FORMER judge Heather Perrin has been jailed for two-and-a-half-year sentence for deceiving an elderly client out of half of his €1m estate.
The District Court judge, a former solicitor, has made legal history as the first member of the judiciary to be sent to jail.
The 61-year-old, who is recovering from a post-surgical infection following a complicated knee operation - resigned from the bench last Monday, days ahead of her sentence hearing, sparing the Government the prospect of an impeachment process.
Mrs Perrin maintained her innocence throughout her eight-day trial, but today her lawyers said that she accepted the unanimous jury decision as "right and proper".
Trial judge Mary Ellen Ring said Thomas Davis and his wife Ada "implicitly" followed the advice of their solicitor and friend Mrs Perrin.
The breach of trust was one of the most serious breaches of trust to come before the courts, said Judge Ring, who added that Mrs Perrin and the Davises had experienced a "lifetime of shared experiences".
At his stage of life, Mr Davis (83) should "not be next or near a courtroom" said Judge Ring who described him as a "clearly impressive witness".
Heather Perrin fought tears as Judge Ring announced that an immediate custodial sentence was appropriate.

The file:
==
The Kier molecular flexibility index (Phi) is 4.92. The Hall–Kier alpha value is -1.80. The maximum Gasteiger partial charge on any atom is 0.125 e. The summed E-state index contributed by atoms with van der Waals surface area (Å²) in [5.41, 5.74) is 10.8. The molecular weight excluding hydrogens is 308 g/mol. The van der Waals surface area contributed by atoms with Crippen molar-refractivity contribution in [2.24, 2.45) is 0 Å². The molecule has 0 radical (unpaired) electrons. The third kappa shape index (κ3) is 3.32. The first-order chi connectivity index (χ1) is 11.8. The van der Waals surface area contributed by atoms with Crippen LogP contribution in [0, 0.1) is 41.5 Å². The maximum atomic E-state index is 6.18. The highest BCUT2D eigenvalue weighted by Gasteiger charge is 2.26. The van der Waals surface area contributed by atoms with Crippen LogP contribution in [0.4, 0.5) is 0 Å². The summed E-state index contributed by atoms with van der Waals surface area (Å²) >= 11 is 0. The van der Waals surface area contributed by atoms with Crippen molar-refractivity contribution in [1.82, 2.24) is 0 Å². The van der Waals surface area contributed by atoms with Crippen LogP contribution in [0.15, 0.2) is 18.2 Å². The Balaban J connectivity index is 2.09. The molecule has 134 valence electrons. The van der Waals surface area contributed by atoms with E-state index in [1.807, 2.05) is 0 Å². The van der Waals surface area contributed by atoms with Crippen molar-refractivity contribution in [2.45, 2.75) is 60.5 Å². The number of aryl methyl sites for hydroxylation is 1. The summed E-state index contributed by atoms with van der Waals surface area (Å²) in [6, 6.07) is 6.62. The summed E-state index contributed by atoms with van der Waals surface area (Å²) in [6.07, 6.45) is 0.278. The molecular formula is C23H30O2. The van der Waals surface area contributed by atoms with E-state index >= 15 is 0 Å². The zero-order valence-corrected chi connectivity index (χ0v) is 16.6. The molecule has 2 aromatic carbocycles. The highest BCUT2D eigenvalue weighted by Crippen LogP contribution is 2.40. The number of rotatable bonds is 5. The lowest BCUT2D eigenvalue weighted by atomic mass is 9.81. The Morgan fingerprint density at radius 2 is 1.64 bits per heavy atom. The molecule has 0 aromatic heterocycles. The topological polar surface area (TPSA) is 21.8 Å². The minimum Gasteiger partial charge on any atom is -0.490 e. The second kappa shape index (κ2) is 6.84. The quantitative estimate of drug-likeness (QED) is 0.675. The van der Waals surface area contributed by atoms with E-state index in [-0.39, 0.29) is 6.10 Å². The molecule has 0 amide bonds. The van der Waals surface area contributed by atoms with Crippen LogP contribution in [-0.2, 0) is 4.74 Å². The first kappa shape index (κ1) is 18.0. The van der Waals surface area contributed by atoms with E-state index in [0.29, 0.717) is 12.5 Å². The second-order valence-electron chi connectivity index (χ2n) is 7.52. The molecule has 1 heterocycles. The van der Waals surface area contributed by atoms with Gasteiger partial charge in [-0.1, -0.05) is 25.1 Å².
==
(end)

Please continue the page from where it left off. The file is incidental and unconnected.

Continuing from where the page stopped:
Judge Ring said Heather Perrin's two adult children were caught up in a nightmare not of their own making.
One aggravating factor was the fact that Heather Perrin knew she was to be appointed a judge when the offence occurred, said Judge Ring.
The former solicitor, who ran a practice in north Dublin, Perrin was appointed as a District Court judge in 2009, just a month after tricking octogenarian Thomas Davis into leaving a huge sum of money to her two children.
She maintained her innocence throughout her seven-day trial at Dublin's Circuit Criminal Court but was found guilty.
Perrin, of Lambay Court in Malahide, had pleaded not guilty to deceptively inducing Mr Davis to bequeath half of his estate to Sybil and Adam Perrin at Heather Perrin's office on Fairview Strand on January 22, 2009.
The former director of the Girls Brigade International Council, the Christian organisation for young girls, resigned with immediate effect last night sparing the Government the prospect of impeachment proceedings.
Perrin has been on long-term sick leave from the bench and has remained close to her Malahide home since being sentenced.
The 60-year-old, who earned €147,961 a year as a District Court judge, is entitled to a modest pension of 3/80th of her salary for her three years’ service. It will be paid to her on reaching pensionable age.
Last week she was found guilty by a unanimous jury of deceiving Mr Davis, whose wife Ada the judge knew through the Irish Girls Brigade.
Her defence team suggested that Mr Davis suffered memory problems and had somehow "forgotten" leaving half of his estate to the Perrin children.
In just under four hours the jury decided that Mr Davis, who left €2,000 each in his will for the Perrin children, was not suffering memory loss.
Separate charges of deception relating to the will of Mr Davis's wife Ada, were dropped before Perrin's trial because Mrs Davis's mental state had declined to the point where she was unable to give evidence.
Prosecutor Dominic McGinn said Perrin fought the case using "lies, half-truths and deceptions".
A brief statement from the Courts Service, issued last night, said Judge Heather Perrin had offered her immediate resignation from the District Court.